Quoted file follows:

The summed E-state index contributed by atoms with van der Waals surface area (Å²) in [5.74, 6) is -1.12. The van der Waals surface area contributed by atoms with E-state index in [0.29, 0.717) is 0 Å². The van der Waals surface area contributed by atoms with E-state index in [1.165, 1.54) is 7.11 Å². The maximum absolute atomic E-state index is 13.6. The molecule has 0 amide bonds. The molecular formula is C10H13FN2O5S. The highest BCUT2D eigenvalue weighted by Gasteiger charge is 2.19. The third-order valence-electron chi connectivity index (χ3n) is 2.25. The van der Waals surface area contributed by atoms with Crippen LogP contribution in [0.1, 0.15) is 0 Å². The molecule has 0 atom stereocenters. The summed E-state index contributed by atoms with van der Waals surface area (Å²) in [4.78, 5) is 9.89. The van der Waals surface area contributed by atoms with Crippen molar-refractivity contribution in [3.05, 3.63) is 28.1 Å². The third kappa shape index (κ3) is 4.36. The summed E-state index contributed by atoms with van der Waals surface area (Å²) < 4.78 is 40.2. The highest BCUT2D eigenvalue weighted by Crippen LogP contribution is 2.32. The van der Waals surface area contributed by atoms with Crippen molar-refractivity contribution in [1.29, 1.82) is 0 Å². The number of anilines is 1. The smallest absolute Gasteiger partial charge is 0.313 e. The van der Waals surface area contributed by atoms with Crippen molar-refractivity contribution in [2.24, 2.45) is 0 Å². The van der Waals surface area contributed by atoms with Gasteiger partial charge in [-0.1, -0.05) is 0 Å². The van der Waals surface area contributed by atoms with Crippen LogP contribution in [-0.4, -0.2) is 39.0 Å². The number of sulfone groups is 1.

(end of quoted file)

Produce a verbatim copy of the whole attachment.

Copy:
The summed E-state index contributed by atoms with van der Waals surface area (Å²) in [5.74, 6) is -1.12. The van der Waals surface area contributed by atoms with E-state index in [0.29, 0.717) is 0 Å². The van der Waals surface area contributed by atoms with E-state index in [1.165, 1.54) is 7.11 Å². The maximum absolute atomic E-state index is 13.6. The molecule has 0 amide bonds. The molecular formula is C10H13FN2O5S. The highest BCUT2D eigenvalue weighted by Gasteiger charge is 2.19. The third-order valence-electron chi connectivity index (χ3n) is 2.25. The van der Waals surface area contributed by atoms with Crippen LogP contribution in [0.1, 0.15) is 0 Å². The molecule has 0 atom stereocenters. The summed E-state index contributed by atoms with van der Waals surface area (Å²) in [4.78, 5) is 9.89. The van der Waals surface area contributed by atoms with Crippen molar-refractivity contribution in [3.05, 3.63) is 28.1 Å². The third kappa shape index (κ3) is 4.36. The summed E-state index contributed by atoms with van der Waals surface area (Å²) < 4.78 is 40.2. The highest BCUT2D eigenvalue weighted by Crippen LogP contribution is 2.32. The van der Waals surface area contributed by atoms with Crippen molar-refractivity contribution in [1.29, 1.82) is 0 Å². The number of anilines is 1. The smallest absolute Gasteiger partial charge is 0.313 e. The van der Waals surface area contributed by atoms with Crippen molar-refractivity contribution in [2.24, 2.45) is 0 Å². The van der Waals surface area contributed by atoms with Gasteiger partial charge in [-0.1, -0.05) is 0 Å². The van der Waals surface area contributed by atoms with Crippen LogP contribution in [-0.4, -0.2) is 39.0 Å². The number of sulfone groups is 1.